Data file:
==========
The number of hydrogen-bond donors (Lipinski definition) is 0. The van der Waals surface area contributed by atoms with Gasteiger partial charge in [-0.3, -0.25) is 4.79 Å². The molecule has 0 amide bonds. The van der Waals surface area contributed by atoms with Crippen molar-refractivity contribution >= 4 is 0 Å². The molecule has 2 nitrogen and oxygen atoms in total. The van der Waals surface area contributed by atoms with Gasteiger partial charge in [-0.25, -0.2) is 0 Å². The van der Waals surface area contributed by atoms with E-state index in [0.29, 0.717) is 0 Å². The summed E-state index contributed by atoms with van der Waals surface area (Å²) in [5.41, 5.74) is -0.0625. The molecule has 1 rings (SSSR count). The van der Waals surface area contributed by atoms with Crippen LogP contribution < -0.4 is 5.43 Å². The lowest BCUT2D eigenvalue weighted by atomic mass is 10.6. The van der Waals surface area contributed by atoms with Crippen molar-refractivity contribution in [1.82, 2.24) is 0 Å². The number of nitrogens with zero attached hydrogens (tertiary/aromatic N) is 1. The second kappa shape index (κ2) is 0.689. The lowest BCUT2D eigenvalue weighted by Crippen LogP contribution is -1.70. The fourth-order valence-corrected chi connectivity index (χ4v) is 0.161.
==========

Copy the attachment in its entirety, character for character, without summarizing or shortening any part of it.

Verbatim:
The number of hydrogen-bond donors (Lipinski definition) is 0. The van der Waals surface area contributed by atoms with Gasteiger partial charge in [-0.3, -0.25) is 4.79 Å². The molecule has 0 amide bonds. The van der Waals surface area contributed by atoms with Crippen molar-refractivity contribution >= 4 is 0 Å². The molecule has 2 nitrogen and oxygen atoms in total. The van der Waals surface area contributed by atoms with Gasteiger partial charge in [-0.25, -0.2) is 0 Å². The van der Waals surface area contributed by atoms with E-state index in [0.29, 0.717) is 0 Å². The summed E-state index contributed by atoms with van der Waals surface area (Å²) in [5.41, 5.74) is -0.0625. The molecule has 1 rings (SSSR count). The van der Waals surface area contributed by atoms with Crippen LogP contribution < -0.4 is 5.43 Å². The lowest BCUT2D eigenvalue weighted by atomic mass is 10.6. The van der Waals surface area contributed by atoms with Crippen molar-refractivity contribution in [1.82, 2.24) is 0 Å². The number of nitrogens with zero attached hydrogens (tertiary/aromatic N) is 1. The second kappa shape index (κ2) is 0.689. The lowest BCUT2D eigenvalue weighted by Crippen LogP contribution is -1.70. The fourth-order valence-corrected chi connectivity index (χ4v) is 0.161.